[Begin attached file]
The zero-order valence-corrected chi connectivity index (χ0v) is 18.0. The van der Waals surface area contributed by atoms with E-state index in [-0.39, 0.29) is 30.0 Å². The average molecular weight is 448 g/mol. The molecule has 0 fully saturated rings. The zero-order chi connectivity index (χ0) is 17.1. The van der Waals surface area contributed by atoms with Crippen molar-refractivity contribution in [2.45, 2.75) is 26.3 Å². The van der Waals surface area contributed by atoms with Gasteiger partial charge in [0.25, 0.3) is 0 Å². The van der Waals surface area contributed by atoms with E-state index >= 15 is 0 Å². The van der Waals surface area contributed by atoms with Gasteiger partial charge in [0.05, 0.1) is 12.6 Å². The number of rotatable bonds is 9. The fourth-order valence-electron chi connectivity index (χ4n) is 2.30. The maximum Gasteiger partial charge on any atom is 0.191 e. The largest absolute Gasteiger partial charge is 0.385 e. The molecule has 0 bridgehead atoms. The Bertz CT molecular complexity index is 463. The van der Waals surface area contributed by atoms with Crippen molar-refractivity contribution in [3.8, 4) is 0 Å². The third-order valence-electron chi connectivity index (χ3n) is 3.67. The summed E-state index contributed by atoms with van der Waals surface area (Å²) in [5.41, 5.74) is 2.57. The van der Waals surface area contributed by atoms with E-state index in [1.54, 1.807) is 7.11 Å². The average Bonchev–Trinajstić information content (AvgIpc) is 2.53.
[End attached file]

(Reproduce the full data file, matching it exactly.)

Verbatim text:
The zero-order valence-corrected chi connectivity index (χ0v) is 18.0. The van der Waals surface area contributed by atoms with E-state index in [-0.39, 0.29) is 30.0 Å². The average molecular weight is 448 g/mol. The molecule has 0 fully saturated rings. The zero-order chi connectivity index (χ0) is 17.1. The van der Waals surface area contributed by atoms with Crippen molar-refractivity contribution in [2.45, 2.75) is 26.3 Å². The van der Waals surface area contributed by atoms with Gasteiger partial charge in [0.25, 0.3) is 0 Å². The van der Waals surface area contributed by atoms with E-state index >= 15 is 0 Å². The van der Waals surface area contributed by atoms with Gasteiger partial charge in [0.05, 0.1) is 12.6 Å². The number of rotatable bonds is 9. The fourth-order valence-electron chi connectivity index (χ4n) is 2.30. The maximum Gasteiger partial charge on any atom is 0.191 e. The largest absolute Gasteiger partial charge is 0.385 e. The molecule has 0 bridgehead atoms. The Bertz CT molecular complexity index is 463. The van der Waals surface area contributed by atoms with Crippen molar-refractivity contribution in [3.8, 4) is 0 Å². The third-order valence-electron chi connectivity index (χ3n) is 3.67. The summed E-state index contributed by atoms with van der Waals surface area (Å²) in [5.41, 5.74) is 2.57. The van der Waals surface area contributed by atoms with E-state index in [1.54, 1.807) is 7.11 Å². The average Bonchev–Trinajstić information content (AvgIpc) is 2.53.